Some of the historic buildings, like Mackay Hall with its iconic clock tower, were built by students with quarried limestone from the nearby hills. Those quarries are now caves used for both academic and commercial purposes.
You can find the Mabee Learning Center inside these caves, which also house the university’s bookstore and a variety of student services. The commercial area accommodates a variety of businesses.
Park University is also home to the International Center for Music, which trains top musicians from all over the world. During the academic year, many students perform in the Graham Tyler Chapel on campus, but award-winning students, alumni, and faculty have also performed at the 1900 Building, Folly Theater, and Kauffman Center (as well as internationally), and as soloists with the Kansas City Symphony and Kansas City Chamber Orchestra.
Classical KC shared a broadcast last year of Stanislav & Friends, featuring ICM’s founder and artistic director, Stanislav Ioudenitch.
You can take a virtual tour of the Parkville campus. Park University also has a campus in Gilbert, Arizona and satellite programs throughout the US.
Putting the park in Parkville
Much of Parkville is greenspace, with plenty of trails to explore and picnic spots to enjoy.
English Landing Park connects with the Missouri Riverfront Trail and has three miles of pedestrian trails, as well as ball fields, playground, sand volleyball courts and disc golf course. There’s also a picturesque bridge, stages, and sculptures carved from tree trunks.
Neighboring Platte Landing Park is nearly twice as big but not as developed. It includes the Sullivan Nature Sanctuary, off-leash dog parks, and boat launch, as well as two miles of walking trails.
The Parkville Nature Sanctuary, about one mile north on Highway 9, still has traces of when it was part of the farm for Park University. It’s now a shady reprieve, with trails of varying lengths (as well as an ADA accessible Bluebird Trail) and plenty of benches to stop and listen to the sound of birdsong and watch ebony jewelwings flit around the creek.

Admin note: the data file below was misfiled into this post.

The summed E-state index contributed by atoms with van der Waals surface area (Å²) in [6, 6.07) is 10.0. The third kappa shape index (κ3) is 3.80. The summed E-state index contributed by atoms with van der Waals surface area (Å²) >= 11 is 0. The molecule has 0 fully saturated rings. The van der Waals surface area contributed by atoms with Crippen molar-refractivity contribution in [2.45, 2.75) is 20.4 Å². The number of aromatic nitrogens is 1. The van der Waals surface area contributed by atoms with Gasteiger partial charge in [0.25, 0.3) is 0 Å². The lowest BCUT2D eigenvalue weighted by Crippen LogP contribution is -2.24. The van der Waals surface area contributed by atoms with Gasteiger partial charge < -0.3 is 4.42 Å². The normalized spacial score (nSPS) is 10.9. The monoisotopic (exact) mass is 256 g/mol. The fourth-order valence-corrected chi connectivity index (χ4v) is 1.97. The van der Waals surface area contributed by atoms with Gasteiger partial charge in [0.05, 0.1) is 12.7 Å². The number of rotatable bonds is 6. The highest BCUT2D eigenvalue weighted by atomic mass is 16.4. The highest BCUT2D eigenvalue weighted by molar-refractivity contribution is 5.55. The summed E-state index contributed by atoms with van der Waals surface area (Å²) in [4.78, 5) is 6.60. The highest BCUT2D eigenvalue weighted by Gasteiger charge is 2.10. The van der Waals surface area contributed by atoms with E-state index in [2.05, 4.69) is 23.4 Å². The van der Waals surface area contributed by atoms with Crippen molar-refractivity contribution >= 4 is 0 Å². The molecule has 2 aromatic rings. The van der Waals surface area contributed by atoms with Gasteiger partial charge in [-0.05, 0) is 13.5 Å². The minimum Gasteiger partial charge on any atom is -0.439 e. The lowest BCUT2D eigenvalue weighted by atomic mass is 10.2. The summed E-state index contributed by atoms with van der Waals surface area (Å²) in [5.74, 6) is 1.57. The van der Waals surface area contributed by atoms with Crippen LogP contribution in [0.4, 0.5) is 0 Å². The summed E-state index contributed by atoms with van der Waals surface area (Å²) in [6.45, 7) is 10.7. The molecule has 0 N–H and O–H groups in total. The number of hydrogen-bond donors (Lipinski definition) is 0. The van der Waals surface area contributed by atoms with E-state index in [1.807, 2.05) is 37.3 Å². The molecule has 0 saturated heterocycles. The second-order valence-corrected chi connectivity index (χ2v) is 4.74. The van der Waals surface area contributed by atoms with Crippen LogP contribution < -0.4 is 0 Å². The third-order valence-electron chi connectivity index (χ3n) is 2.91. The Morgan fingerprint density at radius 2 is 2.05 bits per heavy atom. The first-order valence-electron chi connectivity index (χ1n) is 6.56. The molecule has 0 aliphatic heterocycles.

One of the trails takes you up to a waterfall and is named for Old Kate, a mule who served the university for nearly 30 years. The Friends of Parkville Nature Sanctuary also holds a monthly photo contest for amateur photographers. Just note that dogs and other pets, as well as vehicles and bicycles, are not allowed in the nature sanctuary.
The City of Parkville hosts a variety of events to bring the community together, including yoga and tai chi sessions, storytime in the park, hikes and races. Visit Historic Downtown Parkville’s What’s Going On? page to learn about events throughout the year, including August’s Parkville Days festival and October’s plein air Paint Parkville festival, now in its 11th year.
Sample local products at the Parkville Farmer’s Market in English Landing Park. The market is Saturdays 7 a.m.- 12 p.m. (April through October) and Wednesday 12 p.m.- 4 p.m. (mid June through mid September).
On July 4, the city has a huge“Party in the USA,” with a pancake breakfast, parade, family activities, band performance, skydiving exhibition, and fireworks.
But Parkville plans events all year long. In October, Parkville Nature Sanctuary is converted into a haunted woods for the annual Ghost Stories, which include bonfires, storytelling, and spooky trails. In December, there’s Christmas on the River in English Landing Park and Winter Wonderland in Parkville Nature Sanctuary.